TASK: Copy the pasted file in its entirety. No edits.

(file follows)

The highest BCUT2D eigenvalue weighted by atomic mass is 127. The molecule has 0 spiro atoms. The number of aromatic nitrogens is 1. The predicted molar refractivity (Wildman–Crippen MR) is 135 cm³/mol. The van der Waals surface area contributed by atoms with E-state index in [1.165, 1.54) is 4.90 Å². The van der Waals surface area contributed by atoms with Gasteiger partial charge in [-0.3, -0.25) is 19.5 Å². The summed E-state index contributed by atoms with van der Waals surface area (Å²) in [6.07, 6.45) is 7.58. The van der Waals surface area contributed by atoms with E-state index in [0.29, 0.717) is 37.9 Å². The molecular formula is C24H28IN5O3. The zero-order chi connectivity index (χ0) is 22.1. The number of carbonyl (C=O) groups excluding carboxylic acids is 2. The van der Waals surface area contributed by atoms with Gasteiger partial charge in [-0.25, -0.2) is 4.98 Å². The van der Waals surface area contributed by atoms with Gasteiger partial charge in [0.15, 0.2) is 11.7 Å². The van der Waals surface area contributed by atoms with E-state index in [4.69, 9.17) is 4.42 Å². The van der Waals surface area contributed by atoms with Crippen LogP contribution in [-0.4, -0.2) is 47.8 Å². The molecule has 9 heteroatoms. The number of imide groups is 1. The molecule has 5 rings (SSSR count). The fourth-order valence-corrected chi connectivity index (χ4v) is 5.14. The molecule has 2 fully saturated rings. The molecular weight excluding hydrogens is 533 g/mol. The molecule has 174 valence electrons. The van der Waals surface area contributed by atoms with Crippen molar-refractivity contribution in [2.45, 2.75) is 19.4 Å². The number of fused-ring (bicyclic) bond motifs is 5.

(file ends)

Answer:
The highest BCUT2D eigenvalue weighted by atomic mass is 127. The molecule has 0 spiro atoms. The number of aromatic nitrogens is 1. The predicted molar refractivity (Wildman–Crippen MR) is 135 cm³/mol. The van der Waals surface area contributed by atoms with E-state index in [1.165, 1.54) is 4.90 Å². The van der Waals surface area contributed by atoms with Gasteiger partial charge in [-0.3, -0.25) is 19.5 Å². The summed E-state index contributed by atoms with van der Waals surface area (Å²) in [6.07, 6.45) is 7.58. The van der Waals surface area contributed by atoms with E-state index in [0.29, 0.717) is 37.9 Å². The molecular formula is C24H28IN5O3. The zero-order chi connectivity index (χ0) is 22.1. The number of carbonyl (C=O) groups excluding carboxylic acids is 2. The van der Waals surface area contributed by atoms with Gasteiger partial charge in [-0.25, -0.2) is 4.98 Å². The van der Waals surface area contributed by atoms with Gasteiger partial charge in [0.15, 0.2) is 11.7 Å². The van der Waals surface area contributed by atoms with E-state index in [4.69, 9.17) is 4.42 Å². The van der Waals surface area contributed by atoms with Crippen LogP contribution in [-0.4, -0.2) is 47.8 Å². The molecule has 9 heteroatoms. The number of imide groups is 1. The molecule has 5 rings (SSSR count). The fourth-order valence-corrected chi connectivity index (χ4v) is 5.14. The molecule has 2 fully saturated rings. The molecular weight excluding hydrogens is 533 g/mol. The molecule has 174 valence electrons. The van der Waals surface area contributed by atoms with Crippen molar-refractivity contribution in [2.45, 2.75) is 19.4 Å². The number of fused-ring (bicyclic) bond motifs is 5.